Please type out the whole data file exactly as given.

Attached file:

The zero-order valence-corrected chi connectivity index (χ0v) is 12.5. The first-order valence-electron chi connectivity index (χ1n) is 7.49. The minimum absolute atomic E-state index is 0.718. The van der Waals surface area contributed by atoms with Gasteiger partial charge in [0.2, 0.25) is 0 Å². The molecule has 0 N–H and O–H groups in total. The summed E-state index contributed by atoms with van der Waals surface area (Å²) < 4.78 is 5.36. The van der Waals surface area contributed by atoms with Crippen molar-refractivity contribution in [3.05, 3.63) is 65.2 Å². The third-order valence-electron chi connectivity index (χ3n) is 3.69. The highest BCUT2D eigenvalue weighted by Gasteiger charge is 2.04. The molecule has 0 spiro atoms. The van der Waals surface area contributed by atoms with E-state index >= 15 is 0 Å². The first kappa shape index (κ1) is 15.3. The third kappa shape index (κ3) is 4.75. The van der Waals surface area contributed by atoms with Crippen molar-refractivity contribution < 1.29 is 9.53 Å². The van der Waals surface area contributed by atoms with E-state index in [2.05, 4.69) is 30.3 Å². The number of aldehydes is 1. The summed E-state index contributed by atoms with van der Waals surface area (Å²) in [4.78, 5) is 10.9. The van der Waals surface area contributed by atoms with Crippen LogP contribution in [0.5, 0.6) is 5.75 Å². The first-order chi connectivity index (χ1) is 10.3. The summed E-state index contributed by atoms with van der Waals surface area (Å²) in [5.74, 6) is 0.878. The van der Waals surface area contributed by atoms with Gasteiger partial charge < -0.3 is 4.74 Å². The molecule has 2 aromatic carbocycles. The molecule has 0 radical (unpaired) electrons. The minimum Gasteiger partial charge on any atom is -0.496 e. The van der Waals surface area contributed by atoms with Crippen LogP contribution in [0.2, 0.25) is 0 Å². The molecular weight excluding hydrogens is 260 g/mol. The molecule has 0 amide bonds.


The zero-order valence-corrected chi connectivity index (χ0v) is 12.5. The first-order valence-electron chi connectivity index (χ1n) is 7.49. The minimum absolute atomic E-state index is 0.718. The van der Waals surface area contributed by atoms with Gasteiger partial charge in [0.2, 0.25) is 0 Å². The molecule has 0 N–H and O–H groups in total. The summed E-state index contributed by atoms with van der Waals surface area (Å²) < 4.78 is 5.36. The van der Waals surface area contributed by atoms with Crippen molar-refractivity contribution in [3.05, 3.63) is 65.2 Å². The third-order valence-electron chi connectivity index (χ3n) is 3.69. The highest BCUT2D eigenvalue weighted by Gasteiger charge is 2.04. The molecule has 0 spiro atoms. The van der Waals surface area contributed by atoms with E-state index >= 15 is 0 Å². The first kappa shape index (κ1) is 15.3. The third kappa shape index (κ3) is 4.75. The van der Waals surface area contributed by atoms with Crippen molar-refractivity contribution < 1.29 is 9.53 Å². The van der Waals surface area contributed by atoms with E-state index in [2.05, 4.69) is 30.3 Å². The number of aldehydes is 1. The summed E-state index contributed by atoms with van der Waals surface area (Å²) in [4.78, 5) is 10.9. The van der Waals surface area contributed by atoms with Crippen LogP contribution in [0.5, 0.6) is 5.75 Å². The first-order chi connectivity index (χ1) is 10.3. The summed E-state index contributed by atoms with van der Waals surface area (Å²) in [5.74, 6) is 0.878. The van der Waals surface area contributed by atoms with Gasteiger partial charge < -0.3 is 4.74 Å². The molecule has 2 aromatic carbocycles. The molecule has 0 radical (unpaired) electrons. The minimum Gasteiger partial charge on any atom is -0.496 e. The van der Waals surface area contributed by atoms with Crippen LogP contribution in [0.2, 0.25) is 0 Å². The molecular weight excluding hydrogens is 260 g/mol. The molecule has 0 amide bonds.